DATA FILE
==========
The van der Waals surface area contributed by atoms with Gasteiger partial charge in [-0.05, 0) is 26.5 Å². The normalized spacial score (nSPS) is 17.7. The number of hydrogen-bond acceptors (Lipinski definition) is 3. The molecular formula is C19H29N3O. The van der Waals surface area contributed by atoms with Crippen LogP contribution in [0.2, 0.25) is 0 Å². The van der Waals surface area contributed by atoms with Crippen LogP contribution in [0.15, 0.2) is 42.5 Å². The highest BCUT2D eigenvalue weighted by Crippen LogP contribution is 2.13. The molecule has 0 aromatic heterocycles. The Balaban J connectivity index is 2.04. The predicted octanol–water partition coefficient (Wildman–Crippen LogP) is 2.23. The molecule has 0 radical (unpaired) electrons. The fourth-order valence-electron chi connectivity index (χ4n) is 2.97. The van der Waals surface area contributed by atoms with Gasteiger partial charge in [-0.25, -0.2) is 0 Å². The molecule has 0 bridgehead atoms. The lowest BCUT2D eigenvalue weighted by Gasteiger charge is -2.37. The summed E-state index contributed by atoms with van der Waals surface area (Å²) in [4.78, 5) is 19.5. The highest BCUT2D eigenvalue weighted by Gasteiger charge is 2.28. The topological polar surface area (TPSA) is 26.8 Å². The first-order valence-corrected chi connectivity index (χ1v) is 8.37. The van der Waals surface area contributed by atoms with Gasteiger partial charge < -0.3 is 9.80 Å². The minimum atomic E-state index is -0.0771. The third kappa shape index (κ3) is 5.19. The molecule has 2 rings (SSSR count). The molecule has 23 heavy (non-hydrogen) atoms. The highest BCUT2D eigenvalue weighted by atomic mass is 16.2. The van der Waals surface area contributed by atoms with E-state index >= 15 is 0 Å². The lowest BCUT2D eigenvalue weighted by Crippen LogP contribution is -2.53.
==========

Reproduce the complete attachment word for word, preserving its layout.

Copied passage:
The van der Waals surface area contributed by atoms with Gasteiger partial charge in [-0.05, 0) is 26.5 Å². The normalized spacial score (nSPS) is 17.7. The number of hydrogen-bond acceptors (Lipinski definition) is 3. The molecular formula is C19H29N3O. The van der Waals surface area contributed by atoms with Crippen LogP contribution in [0.2, 0.25) is 0 Å². The van der Waals surface area contributed by atoms with Crippen LogP contribution in [0.15, 0.2) is 42.5 Å². The highest BCUT2D eigenvalue weighted by Crippen LogP contribution is 2.13. The molecule has 0 aromatic heterocycles. The Balaban J connectivity index is 2.04. The predicted octanol–water partition coefficient (Wildman–Crippen LogP) is 2.23. The molecule has 0 radical (unpaired) electrons. The fourth-order valence-electron chi connectivity index (χ4n) is 2.97. The van der Waals surface area contributed by atoms with Gasteiger partial charge in [-0.25, -0.2) is 0 Å². The molecule has 0 bridgehead atoms. The lowest BCUT2D eigenvalue weighted by Gasteiger charge is -2.37. The summed E-state index contributed by atoms with van der Waals surface area (Å²) in [4.78, 5) is 19.5. The highest BCUT2D eigenvalue weighted by Gasteiger charge is 2.28. The topological polar surface area (TPSA) is 26.8 Å². The first-order valence-corrected chi connectivity index (χ1v) is 8.37. The van der Waals surface area contributed by atoms with Gasteiger partial charge < -0.3 is 9.80 Å². The minimum atomic E-state index is -0.0771. The third kappa shape index (κ3) is 5.19. The molecule has 2 rings (SSSR count). The molecule has 23 heavy (non-hydrogen) atoms. The highest BCUT2D eigenvalue weighted by atomic mass is 16.2. The van der Waals surface area contributed by atoms with E-state index >= 15 is 0 Å². The lowest BCUT2D eigenvalue weighted by Crippen LogP contribution is -2.53.